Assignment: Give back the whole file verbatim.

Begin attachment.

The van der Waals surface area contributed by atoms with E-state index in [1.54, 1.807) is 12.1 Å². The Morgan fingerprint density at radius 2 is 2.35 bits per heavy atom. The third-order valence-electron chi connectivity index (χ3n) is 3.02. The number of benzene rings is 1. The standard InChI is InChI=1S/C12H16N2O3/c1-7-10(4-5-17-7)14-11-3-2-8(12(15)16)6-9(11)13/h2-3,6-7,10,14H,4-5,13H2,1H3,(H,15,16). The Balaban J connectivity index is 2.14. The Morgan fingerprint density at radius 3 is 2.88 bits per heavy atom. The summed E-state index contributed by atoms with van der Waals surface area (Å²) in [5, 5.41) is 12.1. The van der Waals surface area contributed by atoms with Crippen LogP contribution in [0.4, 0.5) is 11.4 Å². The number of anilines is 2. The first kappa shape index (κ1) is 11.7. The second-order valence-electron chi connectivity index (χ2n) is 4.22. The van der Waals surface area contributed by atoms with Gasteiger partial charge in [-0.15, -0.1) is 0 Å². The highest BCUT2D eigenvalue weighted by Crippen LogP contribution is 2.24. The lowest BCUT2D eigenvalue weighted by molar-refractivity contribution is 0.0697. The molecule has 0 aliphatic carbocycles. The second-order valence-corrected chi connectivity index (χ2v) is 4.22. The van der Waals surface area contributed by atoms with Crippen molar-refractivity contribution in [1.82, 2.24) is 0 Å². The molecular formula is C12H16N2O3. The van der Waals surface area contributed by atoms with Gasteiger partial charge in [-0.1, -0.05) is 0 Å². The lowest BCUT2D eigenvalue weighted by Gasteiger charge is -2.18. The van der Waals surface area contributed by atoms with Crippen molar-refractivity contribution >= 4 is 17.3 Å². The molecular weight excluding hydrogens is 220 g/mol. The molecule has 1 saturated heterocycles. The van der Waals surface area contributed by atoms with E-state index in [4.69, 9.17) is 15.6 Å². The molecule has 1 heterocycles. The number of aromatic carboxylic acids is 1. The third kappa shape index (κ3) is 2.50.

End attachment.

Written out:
The van der Waals surface area contributed by atoms with E-state index in [1.54, 1.807) is 12.1 Å². The Morgan fingerprint density at radius 2 is 2.35 bits per heavy atom. The third-order valence-electron chi connectivity index (χ3n) is 3.02. The number of benzene rings is 1. The standard InChI is InChI=1S/C12H16N2O3/c1-7-10(4-5-17-7)14-11-3-2-8(12(15)16)6-9(11)13/h2-3,6-7,10,14H,4-5,13H2,1H3,(H,15,16). The Balaban J connectivity index is 2.14. The Morgan fingerprint density at radius 3 is 2.88 bits per heavy atom. The summed E-state index contributed by atoms with van der Waals surface area (Å²) in [5, 5.41) is 12.1. The van der Waals surface area contributed by atoms with Crippen LogP contribution in [0.4, 0.5) is 11.4 Å². The number of anilines is 2. The first kappa shape index (κ1) is 11.7. The second-order valence-electron chi connectivity index (χ2n) is 4.22. The van der Waals surface area contributed by atoms with Gasteiger partial charge in [-0.15, -0.1) is 0 Å². The highest BCUT2D eigenvalue weighted by Crippen LogP contribution is 2.24. The lowest BCUT2D eigenvalue weighted by molar-refractivity contribution is 0.0697. The molecule has 0 aliphatic carbocycles. The second-order valence-corrected chi connectivity index (χ2v) is 4.22. The van der Waals surface area contributed by atoms with Crippen molar-refractivity contribution in [1.82, 2.24) is 0 Å². The molecular formula is C12H16N2O3. The van der Waals surface area contributed by atoms with Gasteiger partial charge in [-0.1, -0.05) is 0 Å². The lowest BCUT2D eigenvalue weighted by Gasteiger charge is -2.18. The van der Waals surface area contributed by atoms with Crippen molar-refractivity contribution >= 4 is 17.3 Å². The molecular weight excluding hydrogens is 220 g/mol. The molecule has 1 saturated heterocycles. The van der Waals surface area contributed by atoms with E-state index in [4.69, 9.17) is 15.6 Å². The molecule has 1 heterocycles. The number of aromatic carboxylic acids is 1. The third kappa shape index (κ3) is 2.50.